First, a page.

New Orleans was quaint, friendly, hot, and did I mention hot? (It was in the 90s every day.) Thankfully, we stayed in the French Quarter, which is pretty much the hip location to be, but we also spent time seeing the devastation from Katrina, the beautiful and scenic Oak Alley Plantation, an alligator-infested swamp tour (my husband's favorite), the City of the Dead (the cemeteries were quite regal), and plenty of museums (the Wax Museum, the Voodoo Museum, the World War II museum, the Arsenal). And, of course, we did plenty of hard-core eating (I think I gained five pounds that week alone!). Galatoire's, Brennan's, Cafe du Monde, Bourbon House, Johnny's Po-Boy's (the best deal in town!)...New Orleans know how to eat!!
Now for the really important item: the STYLE. I've narrowed it down to categories, based on my observations:
1. J. Crew Meets the Windsors: These are the upper-crust of New Orleans, who live mainly in the Garden District. Men wear suits, boys wear polos and khakis, and women and girls wear pretty sundresses.
2. Middle-Class Standard: Like many New Yorkers, New Orleans men and women who work in the Financial District or high-end hotels dress predictably: men in suits, women in a short-sleeved blouse and pencil skirt.
3. Tourists: Always in shorts, tee-shirts, and sandals. Camera and map in tow.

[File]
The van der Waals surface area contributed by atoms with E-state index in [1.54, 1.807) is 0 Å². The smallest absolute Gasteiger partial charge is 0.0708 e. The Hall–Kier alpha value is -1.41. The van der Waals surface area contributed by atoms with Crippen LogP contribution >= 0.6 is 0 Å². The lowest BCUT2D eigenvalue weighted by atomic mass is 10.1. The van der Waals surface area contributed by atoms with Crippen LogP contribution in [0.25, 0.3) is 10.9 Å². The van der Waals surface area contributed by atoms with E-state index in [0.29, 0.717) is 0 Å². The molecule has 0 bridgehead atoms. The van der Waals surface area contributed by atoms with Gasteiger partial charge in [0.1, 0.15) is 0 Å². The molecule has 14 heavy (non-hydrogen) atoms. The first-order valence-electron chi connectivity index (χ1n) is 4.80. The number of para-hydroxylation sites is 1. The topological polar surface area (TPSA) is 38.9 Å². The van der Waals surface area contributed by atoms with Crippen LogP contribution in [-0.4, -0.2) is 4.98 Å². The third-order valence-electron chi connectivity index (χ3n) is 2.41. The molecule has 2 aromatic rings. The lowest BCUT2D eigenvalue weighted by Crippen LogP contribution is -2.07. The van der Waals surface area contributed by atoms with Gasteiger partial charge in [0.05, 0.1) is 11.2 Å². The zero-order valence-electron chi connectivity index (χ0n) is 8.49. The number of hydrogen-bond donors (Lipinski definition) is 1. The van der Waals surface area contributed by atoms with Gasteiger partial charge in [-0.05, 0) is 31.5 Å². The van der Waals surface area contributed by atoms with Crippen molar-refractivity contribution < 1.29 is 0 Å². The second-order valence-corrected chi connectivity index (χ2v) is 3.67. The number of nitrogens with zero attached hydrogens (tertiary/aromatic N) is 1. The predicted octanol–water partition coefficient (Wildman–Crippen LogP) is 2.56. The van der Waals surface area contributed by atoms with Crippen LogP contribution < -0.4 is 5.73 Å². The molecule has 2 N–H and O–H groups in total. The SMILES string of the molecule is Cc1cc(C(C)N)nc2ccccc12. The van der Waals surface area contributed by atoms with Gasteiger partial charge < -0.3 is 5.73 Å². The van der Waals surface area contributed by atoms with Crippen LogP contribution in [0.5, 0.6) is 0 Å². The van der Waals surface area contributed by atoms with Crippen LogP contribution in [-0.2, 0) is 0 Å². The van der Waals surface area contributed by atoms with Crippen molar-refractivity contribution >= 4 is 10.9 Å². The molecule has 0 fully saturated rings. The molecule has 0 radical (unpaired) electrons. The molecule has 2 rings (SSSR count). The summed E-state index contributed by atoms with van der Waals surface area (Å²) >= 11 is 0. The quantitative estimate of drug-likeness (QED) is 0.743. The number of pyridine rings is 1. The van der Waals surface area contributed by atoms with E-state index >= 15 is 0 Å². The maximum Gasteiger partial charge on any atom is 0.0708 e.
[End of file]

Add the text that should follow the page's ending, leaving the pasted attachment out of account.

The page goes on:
4. Grunge/alternative: Tattoos, dreadlocks, dirty bodies. Usually relaxing on the ground, and always white.
As The Unofficial Guide to New Orleans stated, "Self-respecting New Orleans dress, tourists don't."
Shopping in New Orleans was a bit of a challenge, and I think it reflected the dress here. Although I did not go to the Riverwalk Mall (where there is a Saks and your Banana Republic, Gap, etc.), I did not see a single high-end store; only one boutique in the French Quarter sold designer duds at a discounted price (Miu Miu's for $100!). Mostly the stores in the French Quarter varied from touristy junk (Mardi Gras beads, preserved alligator heads, masks, obnoxious tee shirts) to high-end antiques/art/jewelry on Royal Street. Small boutiques carried inexpensive but cute clothes, cheap plastic and rhinestone jewelry, and knock-off bags. Designer duds were not a priority in this town.
Obviously, living in New York has skewed my fashion perspective somewhat. Most people care about looking decent, not wearing designer clothing. The priority in New Orleans is living well, not dressing well by runway standards.